Il Duce's Explorer: The Adventures of Giuseppe Tucci and Italian Policy in the Orient from Mussolini to Andreotti. With the Correspondence of Giulio Andreotti, v. 1 is out!
Those of you who pursue studies in the History of Religions, Italian History, Tibetan Buddhism, History of Asian Art, International Politics, Asian Archaeology – and those of you who would like to know a bit more on Giuseppe Tucci, the visits of Gandhi, the 14th Dalai Lama, Tagore, and Subhas Chandra Bose in Italy, and Italian Fascism in India, Afghanistan, and Japan – may wish to read the book just published Il Duce’s Explorer. The Adventures of Giuseppe Tucci and Italian Policy in the Orient from Mussolini to Andreotti. With the Correspondence of Giulio Andreotti, authored by Enrica Garzilli.
This is the 1st out of 9 volumes. This book is the revised and enlarged translation of the omonimous Italian book (1st ed. Memori-Asiatica, Aug. 2012; 3rd ed. April 2014). I want to thank Todd Portnowitz, the translator, who did an excellent job.
Here is a description of the book and a Table of Contents.
When the capital of Tibet was still the mythical “Forbidden City”, a mysterious destination for the most adventurous explorers, when Nepal was covered with forests and swamps, swarming with dangerous beasts and forbidden to foreigners, when Italy was ruled by the Fascist regime greedily eyeing potential colonial possessions in Asia, a learned and adventurous man, the perfect embodiment of that era’s virile ideals, entered places where no Western man had before set foot: crossing glittering peaks of snow, desolate deserts and ruins of ancient cities, constantly challenging himself, he discovered archaeological treasures from past civilizations.Even today, in the East as well as in the West, the name of this intrepid Italian explorer and insatiable researcher is cloaked in an aura of legend.
One could hardly imagine a richer and more exciting life than that of Giuseppe Tucci (1894-1984), the scholar who may quite rightly be considered one of the fathers of modern Oriental Studies and a central protagonist of Fascist cultural policy in Asia: from his first expeditions to the valleys of the Himalayas and the plains of the Ganges, to his diplomatic activity in Japan as spokesman for the Duce; from his encounters with scholars and leaders such as Gandhi, Tagore, the XIV Dalai Lama, Mircea Eliade and Giovanni Gentile, who was his great protector together with Giulio Andreotti, to the archaeological excavations in Pakistan, Afghanistan and Iran in more recent years; a human and intellectual adventure inextricably linked to the history of modern Italy, which he himself helped to forge.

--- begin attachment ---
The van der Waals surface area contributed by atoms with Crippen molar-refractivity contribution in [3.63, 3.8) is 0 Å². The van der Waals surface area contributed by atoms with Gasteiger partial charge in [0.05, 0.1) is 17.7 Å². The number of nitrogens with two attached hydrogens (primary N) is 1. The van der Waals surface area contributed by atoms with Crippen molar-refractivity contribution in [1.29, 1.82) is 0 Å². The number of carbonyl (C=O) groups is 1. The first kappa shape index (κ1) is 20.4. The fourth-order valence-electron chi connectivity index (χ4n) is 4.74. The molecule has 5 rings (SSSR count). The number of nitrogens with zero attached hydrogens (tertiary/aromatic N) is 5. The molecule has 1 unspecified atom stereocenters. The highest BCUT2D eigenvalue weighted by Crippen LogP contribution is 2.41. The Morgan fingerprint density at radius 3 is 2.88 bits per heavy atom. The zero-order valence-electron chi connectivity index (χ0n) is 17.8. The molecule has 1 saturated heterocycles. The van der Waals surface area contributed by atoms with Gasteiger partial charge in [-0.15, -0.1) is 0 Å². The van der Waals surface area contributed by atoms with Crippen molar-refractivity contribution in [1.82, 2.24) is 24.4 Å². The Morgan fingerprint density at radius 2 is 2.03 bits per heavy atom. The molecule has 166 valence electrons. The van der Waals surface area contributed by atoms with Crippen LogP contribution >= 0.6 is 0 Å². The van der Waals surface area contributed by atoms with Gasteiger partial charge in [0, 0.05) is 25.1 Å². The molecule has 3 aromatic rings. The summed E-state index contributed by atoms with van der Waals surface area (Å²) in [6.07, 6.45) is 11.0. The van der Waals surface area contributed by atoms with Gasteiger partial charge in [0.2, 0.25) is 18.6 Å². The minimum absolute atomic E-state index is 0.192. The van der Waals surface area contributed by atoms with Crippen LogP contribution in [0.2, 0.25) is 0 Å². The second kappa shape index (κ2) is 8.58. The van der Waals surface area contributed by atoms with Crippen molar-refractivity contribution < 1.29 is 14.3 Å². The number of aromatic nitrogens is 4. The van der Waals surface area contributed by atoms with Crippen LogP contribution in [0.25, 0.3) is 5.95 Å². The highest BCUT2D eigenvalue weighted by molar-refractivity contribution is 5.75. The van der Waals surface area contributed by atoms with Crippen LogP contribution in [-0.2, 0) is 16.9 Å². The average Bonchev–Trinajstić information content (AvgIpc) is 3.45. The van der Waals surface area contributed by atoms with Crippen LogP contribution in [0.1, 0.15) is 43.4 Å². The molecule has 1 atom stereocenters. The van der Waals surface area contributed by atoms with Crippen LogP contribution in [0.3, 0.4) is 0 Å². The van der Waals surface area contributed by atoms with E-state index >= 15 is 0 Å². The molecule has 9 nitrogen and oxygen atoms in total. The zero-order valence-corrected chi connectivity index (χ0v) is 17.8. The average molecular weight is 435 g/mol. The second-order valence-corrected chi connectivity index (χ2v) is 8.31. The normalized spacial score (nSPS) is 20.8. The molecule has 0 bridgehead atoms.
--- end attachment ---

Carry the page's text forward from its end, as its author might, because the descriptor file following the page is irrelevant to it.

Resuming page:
An adventure that can be traced in the pages of this book, where the pace of a thrilling narrative combines with the scientific and historical reconstruction of the Fascist policy in Asia, and of Tucci’s precious creation, the powerful Italian Institute for the Middle and Far East. A history based on eyewitness accounts and historical documents, such as the original and unpublished correspondence between Tucci and Andreotti, Gandhi, Tagore, the XIV Dalai Lama, Mircea Eliade, Giovanni Gentile, the Raj Guru of Nepal, and the historian D. R. Regmi, and the previously unknown notes of Mussolini. An adventure retraced in the pages of this book that reads like an adventure novel.
CONTENTS OF VOLUME 1
1 Index of Maps in Volume 1
xxiii Index of Figures in Volume 1
xxv Preface to the English Edition
lxv Note on the Text